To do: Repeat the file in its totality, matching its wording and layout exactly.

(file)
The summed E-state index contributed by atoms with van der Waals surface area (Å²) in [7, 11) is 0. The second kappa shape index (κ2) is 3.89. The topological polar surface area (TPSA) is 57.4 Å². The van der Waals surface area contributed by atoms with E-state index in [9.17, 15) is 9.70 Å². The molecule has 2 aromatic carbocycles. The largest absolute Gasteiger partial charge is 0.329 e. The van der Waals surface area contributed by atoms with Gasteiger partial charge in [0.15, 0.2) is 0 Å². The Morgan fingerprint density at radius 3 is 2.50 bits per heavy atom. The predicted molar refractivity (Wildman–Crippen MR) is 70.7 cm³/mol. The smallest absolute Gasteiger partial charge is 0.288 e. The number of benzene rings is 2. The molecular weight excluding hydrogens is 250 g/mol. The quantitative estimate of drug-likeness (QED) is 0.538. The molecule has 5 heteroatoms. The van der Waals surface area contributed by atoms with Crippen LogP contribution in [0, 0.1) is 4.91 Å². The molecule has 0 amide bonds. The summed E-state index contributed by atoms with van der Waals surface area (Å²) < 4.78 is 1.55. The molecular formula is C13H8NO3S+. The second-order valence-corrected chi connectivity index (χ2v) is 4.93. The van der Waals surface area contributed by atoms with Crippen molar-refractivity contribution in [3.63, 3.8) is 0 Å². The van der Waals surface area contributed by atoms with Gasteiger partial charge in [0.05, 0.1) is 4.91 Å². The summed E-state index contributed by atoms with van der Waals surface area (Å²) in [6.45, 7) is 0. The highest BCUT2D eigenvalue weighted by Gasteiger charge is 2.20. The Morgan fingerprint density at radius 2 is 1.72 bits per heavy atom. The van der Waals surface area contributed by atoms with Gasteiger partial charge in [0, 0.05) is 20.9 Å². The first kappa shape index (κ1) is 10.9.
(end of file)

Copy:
The summed E-state index contributed by atoms with van der Waals surface area (Å²) in [7, 11) is 0. The second kappa shape index (κ2) is 3.89. The topological polar surface area (TPSA) is 57.4 Å². The van der Waals surface area contributed by atoms with E-state index in [9.17, 15) is 9.70 Å². The molecule has 2 aromatic carbocycles. The largest absolute Gasteiger partial charge is 0.329 e. The van der Waals surface area contributed by atoms with Gasteiger partial charge in [0.15, 0.2) is 0 Å². The Morgan fingerprint density at radius 3 is 2.50 bits per heavy atom. The predicted molar refractivity (Wildman–Crippen MR) is 70.7 cm³/mol. The smallest absolute Gasteiger partial charge is 0.288 e. The number of benzene rings is 2. The molecular weight excluding hydrogens is 250 g/mol. The quantitative estimate of drug-likeness (QED) is 0.538. The molecule has 5 heteroatoms. The van der Waals surface area contributed by atoms with Crippen LogP contribution in [0, 0.1) is 4.91 Å². The molecule has 0 amide bonds. The summed E-state index contributed by atoms with van der Waals surface area (Å²) < 4.78 is 1.55. The molecular formula is C13H8NO3S+. The second-order valence-corrected chi connectivity index (χ2v) is 4.93. The van der Waals surface area contributed by atoms with Crippen molar-refractivity contribution in [3.63, 3.8) is 0 Å². The van der Waals surface area contributed by atoms with Gasteiger partial charge in [0.05, 0.1) is 4.91 Å². The summed E-state index contributed by atoms with van der Waals surface area (Å²) in [6.45, 7) is 0. The highest BCUT2D eigenvalue weighted by Gasteiger charge is 2.20. The Morgan fingerprint density at radius 2 is 1.72 bits per heavy atom. The van der Waals surface area contributed by atoms with Gasteiger partial charge in [0, 0.05) is 20.9 Å². The first kappa shape index (κ1) is 10.9.